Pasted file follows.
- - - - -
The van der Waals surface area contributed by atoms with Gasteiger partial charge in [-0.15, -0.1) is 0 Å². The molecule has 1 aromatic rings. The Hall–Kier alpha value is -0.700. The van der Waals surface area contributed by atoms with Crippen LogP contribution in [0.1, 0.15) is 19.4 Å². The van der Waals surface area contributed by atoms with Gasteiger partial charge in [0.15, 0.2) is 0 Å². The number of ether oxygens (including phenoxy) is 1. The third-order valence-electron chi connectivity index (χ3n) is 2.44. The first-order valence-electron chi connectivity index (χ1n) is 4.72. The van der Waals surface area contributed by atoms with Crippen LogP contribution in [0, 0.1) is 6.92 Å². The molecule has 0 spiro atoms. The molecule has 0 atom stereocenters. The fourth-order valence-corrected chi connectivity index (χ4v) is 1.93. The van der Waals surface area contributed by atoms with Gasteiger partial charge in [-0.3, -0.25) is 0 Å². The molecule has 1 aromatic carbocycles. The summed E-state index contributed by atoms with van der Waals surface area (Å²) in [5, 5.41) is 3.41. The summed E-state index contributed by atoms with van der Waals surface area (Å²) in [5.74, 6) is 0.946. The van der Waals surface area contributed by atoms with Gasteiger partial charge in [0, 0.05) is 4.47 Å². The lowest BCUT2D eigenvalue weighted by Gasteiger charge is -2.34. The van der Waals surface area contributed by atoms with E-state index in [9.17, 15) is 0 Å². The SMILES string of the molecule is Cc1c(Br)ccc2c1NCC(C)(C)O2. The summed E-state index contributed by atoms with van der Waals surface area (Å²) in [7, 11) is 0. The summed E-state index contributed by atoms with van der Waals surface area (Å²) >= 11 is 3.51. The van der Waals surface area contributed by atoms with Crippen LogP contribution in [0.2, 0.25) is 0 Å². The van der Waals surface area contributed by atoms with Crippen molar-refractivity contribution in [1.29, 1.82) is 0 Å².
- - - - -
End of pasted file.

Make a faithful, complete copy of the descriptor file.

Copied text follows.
The van der Waals surface area contributed by atoms with Gasteiger partial charge in [-0.15, -0.1) is 0 Å². The molecule has 1 aromatic rings. The Hall–Kier alpha value is -0.700. The van der Waals surface area contributed by atoms with Crippen LogP contribution in [0.1, 0.15) is 19.4 Å². The van der Waals surface area contributed by atoms with Gasteiger partial charge in [0.15, 0.2) is 0 Å². The number of ether oxygens (including phenoxy) is 1. The third-order valence-electron chi connectivity index (χ3n) is 2.44. The first-order valence-electron chi connectivity index (χ1n) is 4.72. The van der Waals surface area contributed by atoms with Crippen LogP contribution in [0, 0.1) is 6.92 Å². The molecule has 0 spiro atoms. The molecule has 0 atom stereocenters. The fourth-order valence-corrected chi connectivity index (χ4v) is 1.93. The van der Waals surface area contributed by atoms with Gasteiger partial charge in [-0.3, -0.25) is 0 Å². The molecule has 1 aromatic carbocycles. The summed E-state index contributed by atoms with van der Waals surface area (Å²) in [5, 5.41) is 3.41. The summed E-state index contributed by atoms with van der Waals surface area (Å²) in [5.74, 6) is 0.946. The van der Waals surface area contributed by atoms with Gasteiger partial charge in [0, 0.05) is 4.47 Å². The lowest BCUT2D eigenvalue weighted by Gasteiger charge is -2.34. The van der Waals surface area contributed by atoms with E-state index in [9.17, 15) is 0 Å². The SMILES string of the molecule is Cc1c(Br)ccc2c1NCC(C)(C)O2. The summed E-state index contributed by atoms with van der Waals surface area (Å²) in [7, 11) is 0. The summed E-state index contributed by atoms with van der Waals surface area (Å²) >= 11 is 3.51. The van der Waals surface area contributed by atoms with Crippen LogP contribution in [0.2, 0.25) is 0 Å². The van der Waals surface area contributed by atoms with Crippen molar-refractivity contribution in [1.29, 1.82) is 0 Å².